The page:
Israel-Hamas war: update on the situation, for Friday February 2

The deadly fighting between the Israeli army and Hamas continued to rage on Friday February 2 in the Gaza Strip, after the “initial” approval given, according to Qatar, by Hamas to a truce agreement providing for an exchange of hostages and prisoners

Israel-Hamas war: update on the situation, for Friday February 2

The deadly fighting between the Israeli army and Hamas continued to rage on Friday February 2 in the Gaza Strip, after the “initial” approval given, according to Qatar, by Hamas to a truce agreement providing for an exchange of hostages and prisoners.

Israeli raids targeted the center and south of Gaza, notably the area of ​​Khan Younes, the second city in the territory transformed into a field of ruins. Thousands of residents continued to flee Friday in the rain, on foot or piled up on carts. The Hamas health ministry reported 112 deaths in twenty-four hours across Gaza.

While the war knows no respite, diplomacy is trying to impose a second truce, longer than the one week which allowed at the end of November the release of a hundred Israeli hostages in exchange for Palestinians imprisoned by Israel.

The leader of Hamas, Ismaïl Haniyeh, based in Qatar, is expected in Egypt to discuss a proposal drawn up during a recent meeting in Paris between the head of the CIA, William Burns, and Egyptian, Israeli and Qatari officials.

Israeli Prime Minister Benjamin Netanyahu is under strong pressure both from the families of hostages, who are demanding an agreement that would allow the release of their loved ones, and from several ministers who are threatening to leave the government.

The American Secretary of State, Antony Blinken, is expected in the region in the coming days to discuss the project. His French counterpart, Stéphane Séjourné, will go there from Saturday to Tuesday.

More than 1.3 million of Gaza's approximately 2.4 million inhabitants are now refugees in Rafah, a few kilometers south of Khan Yunis, stuck against the closed border with Egypt, threatened in the middle of winter by famine and epidemics, according to the UN. “Most live in makeshift shelters, tents or in the open,” said a spokesperson for the UN Office for the Coordination of Humanitarian Affairs (OCHA), Jens Laerke, calling Rafah a “factory to despair.”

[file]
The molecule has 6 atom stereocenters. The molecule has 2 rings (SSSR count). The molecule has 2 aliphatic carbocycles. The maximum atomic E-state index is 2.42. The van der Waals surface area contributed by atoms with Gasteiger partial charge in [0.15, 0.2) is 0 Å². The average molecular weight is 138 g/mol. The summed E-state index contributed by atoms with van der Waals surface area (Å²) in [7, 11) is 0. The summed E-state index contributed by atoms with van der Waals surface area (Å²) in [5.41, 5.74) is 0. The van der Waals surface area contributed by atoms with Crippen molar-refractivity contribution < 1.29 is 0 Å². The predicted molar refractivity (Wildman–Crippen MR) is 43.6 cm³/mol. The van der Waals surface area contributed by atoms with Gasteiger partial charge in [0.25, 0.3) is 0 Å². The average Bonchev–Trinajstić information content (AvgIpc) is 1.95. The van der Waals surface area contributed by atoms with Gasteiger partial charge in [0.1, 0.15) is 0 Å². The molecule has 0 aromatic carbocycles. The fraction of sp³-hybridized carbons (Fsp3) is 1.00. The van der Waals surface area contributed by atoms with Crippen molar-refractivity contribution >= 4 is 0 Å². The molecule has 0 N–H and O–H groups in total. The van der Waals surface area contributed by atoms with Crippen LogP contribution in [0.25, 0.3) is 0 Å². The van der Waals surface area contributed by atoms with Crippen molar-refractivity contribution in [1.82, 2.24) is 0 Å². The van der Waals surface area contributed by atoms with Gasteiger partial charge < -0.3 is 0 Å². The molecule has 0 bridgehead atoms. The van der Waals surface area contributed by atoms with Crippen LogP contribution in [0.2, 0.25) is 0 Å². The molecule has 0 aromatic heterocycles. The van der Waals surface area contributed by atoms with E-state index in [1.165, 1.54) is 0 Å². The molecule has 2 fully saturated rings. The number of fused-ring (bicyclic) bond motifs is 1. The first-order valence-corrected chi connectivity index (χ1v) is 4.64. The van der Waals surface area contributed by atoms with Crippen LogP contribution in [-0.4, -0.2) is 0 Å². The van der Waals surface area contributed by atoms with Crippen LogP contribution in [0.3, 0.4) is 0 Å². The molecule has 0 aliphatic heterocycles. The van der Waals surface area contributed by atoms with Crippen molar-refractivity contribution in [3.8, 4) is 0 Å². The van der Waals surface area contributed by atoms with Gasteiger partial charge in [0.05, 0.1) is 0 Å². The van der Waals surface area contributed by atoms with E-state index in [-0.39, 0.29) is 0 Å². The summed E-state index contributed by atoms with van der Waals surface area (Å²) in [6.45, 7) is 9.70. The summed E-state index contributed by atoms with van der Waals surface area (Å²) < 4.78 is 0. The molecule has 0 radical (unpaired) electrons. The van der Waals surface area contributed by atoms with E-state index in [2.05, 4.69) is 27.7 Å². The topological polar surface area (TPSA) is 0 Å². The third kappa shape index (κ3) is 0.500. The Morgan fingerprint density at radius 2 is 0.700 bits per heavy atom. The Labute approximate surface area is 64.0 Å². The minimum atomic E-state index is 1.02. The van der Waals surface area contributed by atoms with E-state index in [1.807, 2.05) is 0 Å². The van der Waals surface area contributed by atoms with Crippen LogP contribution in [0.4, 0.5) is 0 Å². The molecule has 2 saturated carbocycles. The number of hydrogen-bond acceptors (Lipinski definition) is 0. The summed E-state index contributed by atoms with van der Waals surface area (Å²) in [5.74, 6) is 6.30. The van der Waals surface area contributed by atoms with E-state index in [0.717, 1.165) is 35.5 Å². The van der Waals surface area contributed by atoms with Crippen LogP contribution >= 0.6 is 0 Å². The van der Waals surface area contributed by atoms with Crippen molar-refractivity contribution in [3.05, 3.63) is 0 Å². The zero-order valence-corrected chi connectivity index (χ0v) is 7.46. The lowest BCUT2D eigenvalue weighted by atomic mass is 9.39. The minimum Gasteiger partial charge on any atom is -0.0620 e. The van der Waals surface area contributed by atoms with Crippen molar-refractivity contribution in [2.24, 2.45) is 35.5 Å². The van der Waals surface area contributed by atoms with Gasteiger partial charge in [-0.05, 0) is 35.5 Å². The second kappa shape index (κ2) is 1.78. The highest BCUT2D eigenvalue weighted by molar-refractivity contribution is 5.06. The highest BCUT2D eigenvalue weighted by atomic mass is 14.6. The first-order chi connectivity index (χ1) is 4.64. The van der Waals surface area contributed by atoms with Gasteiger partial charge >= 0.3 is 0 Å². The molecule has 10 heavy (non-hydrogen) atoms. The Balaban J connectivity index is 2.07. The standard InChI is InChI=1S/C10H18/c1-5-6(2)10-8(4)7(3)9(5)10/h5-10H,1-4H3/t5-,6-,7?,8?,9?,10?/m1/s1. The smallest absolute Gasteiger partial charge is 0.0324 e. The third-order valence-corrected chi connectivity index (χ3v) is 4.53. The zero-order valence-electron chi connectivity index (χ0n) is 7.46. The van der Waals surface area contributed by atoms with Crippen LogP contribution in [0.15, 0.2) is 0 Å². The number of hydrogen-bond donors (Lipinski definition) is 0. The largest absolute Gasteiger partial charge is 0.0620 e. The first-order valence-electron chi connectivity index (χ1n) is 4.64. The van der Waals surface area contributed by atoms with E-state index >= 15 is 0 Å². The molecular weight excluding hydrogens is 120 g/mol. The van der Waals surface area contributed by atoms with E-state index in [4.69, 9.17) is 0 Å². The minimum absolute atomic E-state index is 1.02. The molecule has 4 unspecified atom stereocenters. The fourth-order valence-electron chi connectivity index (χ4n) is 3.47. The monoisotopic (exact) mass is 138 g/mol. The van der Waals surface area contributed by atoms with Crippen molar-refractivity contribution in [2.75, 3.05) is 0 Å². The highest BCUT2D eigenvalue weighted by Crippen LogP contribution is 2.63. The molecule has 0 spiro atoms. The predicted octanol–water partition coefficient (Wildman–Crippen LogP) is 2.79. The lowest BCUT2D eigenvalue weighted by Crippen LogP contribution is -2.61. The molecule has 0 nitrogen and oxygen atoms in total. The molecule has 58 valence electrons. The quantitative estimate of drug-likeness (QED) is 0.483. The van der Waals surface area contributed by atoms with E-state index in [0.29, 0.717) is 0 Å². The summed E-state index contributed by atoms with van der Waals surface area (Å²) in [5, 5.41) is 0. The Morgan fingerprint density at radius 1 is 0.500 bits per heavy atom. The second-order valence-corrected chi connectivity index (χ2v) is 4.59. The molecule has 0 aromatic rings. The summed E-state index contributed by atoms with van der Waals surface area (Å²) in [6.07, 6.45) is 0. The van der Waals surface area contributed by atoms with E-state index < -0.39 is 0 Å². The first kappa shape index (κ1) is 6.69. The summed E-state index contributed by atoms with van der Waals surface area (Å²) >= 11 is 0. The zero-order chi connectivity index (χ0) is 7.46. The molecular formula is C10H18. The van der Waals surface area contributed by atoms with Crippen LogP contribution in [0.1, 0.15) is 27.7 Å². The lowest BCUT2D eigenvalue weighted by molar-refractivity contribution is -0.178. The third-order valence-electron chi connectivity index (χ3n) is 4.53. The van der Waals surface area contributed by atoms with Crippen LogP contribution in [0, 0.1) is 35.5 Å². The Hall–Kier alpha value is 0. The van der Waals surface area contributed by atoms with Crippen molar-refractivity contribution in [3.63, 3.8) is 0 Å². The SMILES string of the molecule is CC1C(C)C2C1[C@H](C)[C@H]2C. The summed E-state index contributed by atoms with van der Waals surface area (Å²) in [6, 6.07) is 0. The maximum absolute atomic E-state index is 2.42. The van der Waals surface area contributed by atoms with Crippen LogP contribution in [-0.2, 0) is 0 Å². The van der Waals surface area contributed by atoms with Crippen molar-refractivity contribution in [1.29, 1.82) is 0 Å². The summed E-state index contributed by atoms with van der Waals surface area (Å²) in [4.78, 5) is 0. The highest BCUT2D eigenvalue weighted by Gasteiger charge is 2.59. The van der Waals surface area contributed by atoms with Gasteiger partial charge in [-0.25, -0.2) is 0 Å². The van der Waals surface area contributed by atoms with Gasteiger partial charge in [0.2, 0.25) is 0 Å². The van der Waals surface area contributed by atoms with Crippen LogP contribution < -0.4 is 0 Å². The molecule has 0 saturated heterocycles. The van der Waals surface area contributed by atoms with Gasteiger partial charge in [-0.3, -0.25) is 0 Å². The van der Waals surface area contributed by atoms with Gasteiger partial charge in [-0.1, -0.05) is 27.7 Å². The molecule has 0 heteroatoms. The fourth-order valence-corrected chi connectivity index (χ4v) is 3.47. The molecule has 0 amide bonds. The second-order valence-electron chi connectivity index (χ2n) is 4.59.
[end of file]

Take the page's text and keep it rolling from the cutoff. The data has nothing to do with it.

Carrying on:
Unicef ​​also stressed that at least 17,000 children are “unaccompanied or separated” from their families in this overpopulated 362 square kilometer territory. It is "extremely difficult" to trace these children, explained a UNICEF spokesperson for the Palestinian territories, Jonathan Crickx, because sometimes "they cannot even say their name" when they arrive in the hospitals, injured or in shock.

Belgian Foreign Minister Hadja Lahbib summoned Israel's ambassador to Belgium on Friday morning after strikes "destroyed" the offices of Enabel, the Belgian development agency in the Gaza Strip, announced the ministry.

The meeting took place in the presence of the Minister of Development Cooperation, Caroline Gennez, and the two ministers “strongly condemned” these strikes, according to a ministry press release. “The destruction of civilian infrastructure is absolutely unacceptable and does not comply with international law. Since the first day of the conflict, Belgium has called on all parties to respect international law,” adds the text, which specifies that the offices were deserted at the time of the bombing.

Many civilian buildings where NGOs have their offices have been destroyed in recent months in Gaza. On Friday, the NGO Handicap International also said that its premises in Gaza City had been destroyed during a bombing on Wednesday. “No alert or warning was given (…) although the coordinates of the building were duly communicated to the notification system set up by the United Nations and Israeli forces to prevent humanitarian premises from being targeted by inadvertent,” the organization said in a statement.

The French maritime carrier CMA CGM has decided to suspend until further notice the transit of its ships through the Red Sea, where many boats have been targeted by attacks by Houthi rebels, Agence France-Presse has learned from a close source folder. The “decision was taken this [Friday] morning” and will be maintained “until further notice”, to “not take any risks”, announced this source, who specifies that monitoring is done “hour by hour ".

In the context of the war in Gaza, the Houthi rebels, close to Iran, who control a large part of Yemen, have increased attacks since November against ships that they consider to be linked to Israel. Like other shipowners, CMA CGM interrupted transit through the Red Sea on December 16, before resuming it on December 27.